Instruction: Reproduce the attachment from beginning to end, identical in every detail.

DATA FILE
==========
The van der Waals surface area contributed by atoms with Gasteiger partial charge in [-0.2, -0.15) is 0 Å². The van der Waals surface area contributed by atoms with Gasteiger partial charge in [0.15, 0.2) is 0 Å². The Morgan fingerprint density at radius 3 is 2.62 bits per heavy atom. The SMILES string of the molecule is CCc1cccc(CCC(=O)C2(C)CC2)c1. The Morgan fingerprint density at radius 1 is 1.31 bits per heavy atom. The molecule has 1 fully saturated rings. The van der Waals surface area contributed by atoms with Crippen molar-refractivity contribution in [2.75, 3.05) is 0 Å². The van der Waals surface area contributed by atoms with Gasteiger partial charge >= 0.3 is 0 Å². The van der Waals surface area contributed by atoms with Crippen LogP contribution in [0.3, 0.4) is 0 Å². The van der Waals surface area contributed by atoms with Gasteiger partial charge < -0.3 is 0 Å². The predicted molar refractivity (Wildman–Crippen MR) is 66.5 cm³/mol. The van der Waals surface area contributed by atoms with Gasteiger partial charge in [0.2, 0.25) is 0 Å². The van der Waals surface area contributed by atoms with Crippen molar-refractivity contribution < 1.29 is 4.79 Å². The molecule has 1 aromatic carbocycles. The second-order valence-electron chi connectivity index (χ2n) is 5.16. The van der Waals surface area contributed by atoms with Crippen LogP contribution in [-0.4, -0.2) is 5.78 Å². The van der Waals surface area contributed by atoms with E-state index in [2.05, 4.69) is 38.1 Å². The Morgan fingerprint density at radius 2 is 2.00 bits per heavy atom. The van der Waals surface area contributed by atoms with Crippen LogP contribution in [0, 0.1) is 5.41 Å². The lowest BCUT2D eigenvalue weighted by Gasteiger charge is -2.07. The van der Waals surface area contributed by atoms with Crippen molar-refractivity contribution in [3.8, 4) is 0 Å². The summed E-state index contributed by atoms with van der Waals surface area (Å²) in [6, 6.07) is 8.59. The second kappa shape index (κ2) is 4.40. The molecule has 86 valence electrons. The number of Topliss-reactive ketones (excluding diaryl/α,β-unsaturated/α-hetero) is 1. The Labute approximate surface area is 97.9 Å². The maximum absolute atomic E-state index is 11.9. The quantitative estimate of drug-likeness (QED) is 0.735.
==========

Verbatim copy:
The van der Waals surface area contributed by atoms with Gasteiger partial charge in [-0.2, -0.15) is 0 Å². The van der Waals surface area contributed by atoms with Gasteiger partial charge in [0.15, 0.2) is 0 Å². The Morgan fingerprint density at radius 3 is 2.62 bits per heavy atom. The SMILES string of the molecule is CCc1cccc(CCC(=O)C2(C)CC2)c1. The Morgan fingerprint density at radius 1 is 1.31 bits per heavy atom. The molecule has 1 fully saturated rings. The van der Waals surface area contributed by atoms with Crippen molar-refractivity contribution in [2.75, 3.05) is 0 Å². The van der Waals surface area contributed by atoms with Gasteiger partial charge >= 0.3 is 0 Å². The van der Waals surface area contributed by atoms with Crippen LogP contribution in [0.3, 0.4) is 0 Å². The van der Waals surface area contributed by atoms with Gasteiger partial charge < -0.3 is 0 Å². The predicted molar refractivity (Wildman–Crippen MR) is 66.5 cm³/mol. The van der Waals surface area contributed by atoms with Gasteiger partial charge in [0.2, 0.25) is 0 Å². The van der Waals surface area contributed by atoms with Crippen molar-refractivity contribution < 1.29 is 4.79 Å². The molecule has 1 aromatic carbocycles. The second-order valence-electron chi connectivity index (χ2n) is 5.16. The van der Waals surface area contributed by atoms with Crippen LogP contribution in [-0.4, -0.2) is 5.78 Å². The van der Waals surface area contributed by atoms with E-state index in [2.05, 4.69) is 38.1 Å². The Morgan fingerprint density at radius 2 is 2.00 bits per heavy atom. The van der Waals surface area contributed by atoms with Crippen LogP contribution in [0, 0.1) is 5.41 Å². The lowest BCUT2D eigenvalue weighted by Gasteiger charge is -2.07. The van der Waals surface area contributed by atoms with Crippen molar-refractivity contribution in [3.8, 4) is 0 Å². The summed E-state index contributed by atoms with van der Waals surface area (Å²) in [6, 6.07) is 8.59. The second kappa shape index (κ2) is 4.40. The molecule has 86 valence electrons. The number of Topliss-reactive ketones (excluding diaryl/α,β-unsaturated/α-hetero) is 1. The Labute approximate surface area is 97.9 Å². The maximum absolute atomic E-state index is 11.9. The quantitative estimate of drug-likeness (QED) is 0.735.